The Well-Tempered Ear

Classical music datebook: The Bach Dancing and Dynamite Society wraps up its season with trips to London, Paris and Eden

June 23, 2010
Leave a Comment

By Jacob Stockinger

It’s Wednesday — the day of the week when The Ear picks his Best Bets for the coming week.

But when it comes to classical music, there isn’t much choice this week.

I haven’t heard all the programs that the Bach Dancing and Dynamite Society has put on this summer for its 19th season. But of the two concerts I have heard, I would have to nit-pick to find a flaw.

So I will gladly recommend the four remaining concerts of the two remaining programs.

As for performers, it is a bit like tag-team music-making.

This week’s team switches from the San Francisco-based guest players of last week to local players — cellist Parry Karp and violinist Suzanne Beia of the UW Pro Arte String Quartet — as well as imported harpist Heidi Krutzen of Vancouver (below top), freelance violist Yura Lee (below middle) and Brooklyn, N.Y., violinist Carmit Zori (below bottom).

You’ll recall that the unifying theme of this summer’s season is “Novel Obsessions.”

On Friday and Sunday — first at the Stoughton Opera House (below top) at 7:30, then at Frank Lloyd Wright’s Taliesin Hillside Theater in Spring Green (below bottom) at 2:30 p.m. — the BDDS will perform  “A Tale of Two Cities” program, playing off Charles Dickens’ famous novel of the French Revolution and the roles of Paris and London. The Ear finds this program particularly noteworthy for its attention to less well-known British composers who deserve a wider hearing.

On Saturday and Sunday — first at the Overture Center Playhouse at 7:30 p.m., then at the same Hillside Theater at 6:30 p.m. — the BDDS will perform the “East of Eden” program. It doesn’t really seem to relate much to the novel of the same name by John Steinbeck, but I nonetheless find noteworthy for its mix of modern and contemporary music.

This year’s Birthday Boys — Chopin, Schumann and Samuel Barber — will also be featured in the concerts.

Here  is a link to the BDDS homepage, where you can find information about dates, programs, performers and tickets:

And here are the selections and notes provided by pianist and co-artistic director Jeffrey Sykes:


With all respect to Dickens, we hope that you find this evening — with great music from two of the glittering capitals of Europe, Paris and London — the best of times rather than the worst.

From north of the Channel we have Elegiac Trio for flute, viola, and harp by Arnold Bax (below), a gorgeous work full of mists, fogs, and more than a little French spirit.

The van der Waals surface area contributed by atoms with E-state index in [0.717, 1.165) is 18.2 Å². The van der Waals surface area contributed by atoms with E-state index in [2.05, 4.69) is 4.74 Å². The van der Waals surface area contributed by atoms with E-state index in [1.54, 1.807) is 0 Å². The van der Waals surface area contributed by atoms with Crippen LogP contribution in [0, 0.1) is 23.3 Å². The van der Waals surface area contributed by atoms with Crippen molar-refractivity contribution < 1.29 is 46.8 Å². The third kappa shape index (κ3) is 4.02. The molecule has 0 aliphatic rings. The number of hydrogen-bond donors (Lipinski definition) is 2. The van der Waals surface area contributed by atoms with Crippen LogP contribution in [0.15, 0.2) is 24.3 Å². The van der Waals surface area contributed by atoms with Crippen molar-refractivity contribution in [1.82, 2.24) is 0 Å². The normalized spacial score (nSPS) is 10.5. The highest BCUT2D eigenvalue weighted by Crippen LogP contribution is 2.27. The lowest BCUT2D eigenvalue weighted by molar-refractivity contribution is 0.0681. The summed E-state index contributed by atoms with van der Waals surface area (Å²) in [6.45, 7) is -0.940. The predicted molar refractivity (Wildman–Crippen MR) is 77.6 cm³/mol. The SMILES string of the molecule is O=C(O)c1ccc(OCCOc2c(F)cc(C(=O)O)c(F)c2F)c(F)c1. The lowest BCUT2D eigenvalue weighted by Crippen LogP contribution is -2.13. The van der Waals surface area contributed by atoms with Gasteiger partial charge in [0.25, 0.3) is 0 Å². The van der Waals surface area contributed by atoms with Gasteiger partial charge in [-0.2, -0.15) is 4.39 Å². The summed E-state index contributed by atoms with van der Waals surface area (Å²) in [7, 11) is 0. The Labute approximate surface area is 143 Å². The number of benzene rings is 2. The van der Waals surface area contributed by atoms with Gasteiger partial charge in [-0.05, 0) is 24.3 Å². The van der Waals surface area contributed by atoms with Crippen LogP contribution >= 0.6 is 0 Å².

Frank Bridge’s Phantasy Piano Quartet epitomizes both the somber and the witty sides of British life.

From sunny Paris, we have Debussy’s famous Prelude to “The Afternoon of a Faun” in an arrangement for flute and harp.

Chopin’s Sonata for cello and piano, his last published work, is a thrilling piece full of passion and sweep.

We conclude with the Suite for two violins and piano of Moritz Moszkowski, a work that’s so exciting, it will send your head spinning.


Inside its walls, the Garden of Eden was a paradise of perfection and plenty where all was clear and beautiful. The art of chamber music dwelled in a metaphoric Eden for a long, long time.  Composers like Bach, Beethoven, Chopin, and Debussy used the language of Western harmony and rhythm — the language of our musical Eden — to create masterpiece after masterpiece.

But some composers longed to know what lay beyond the gate.  They ate the apple, metaphorically speaking, and suddenly the clear and beautiful language of their forbears wasn’t enough for them.  They started changing the language, adding to the language, even making up their own language.  (Sounds like the Tower of Babel, doesn’t it?)

Some of these composers looked to the East for inspiration.  They found musical elements that helped them craft modern masterpieces, masterpieces from beyond the gates of tonality.

We begin our journey beyond the gates of Eden with Samuel Barber’s Canzone for flute and piano, a work of rare beauty that achieves a Zen-like timelessness.

Albert Roussel drew from the music of India in his compelling Serenade for flute, harp, violin, viola, and cello.

And Canadian composer R. Murray Schafer (below) took inspiration from Greek myth for Theseus, a thrilling work for harp and string quartet.

In Taheke, Australian composer Gareth Farr (below), a virtuoso tour de force for flute and harp, was inspired by the sounds of waterfalls in New Zealand.

Our season concludes with a return to Eden: Schumann’s great Piano Quintet in E-flat Major, likely the most perfect work of its kind ever written, a work that was taken as the ideal for every composer of piano quintets that followed.

OK — it’s back to The Ear.

Now that the Bach Dancing and Dynamite Society is about to finish this summer’s season, what would you like to tell them about its performances?

About its programs?

About its schedule and venues?

The Ear wants to hear.

Posted in Classical music

    Enter your email address to subscribe to this blog and receive notifications of new posts by email.

    Join 1,254 other followers

    Blog Stats

    • 2,306,257 hits
%d bloggers like this: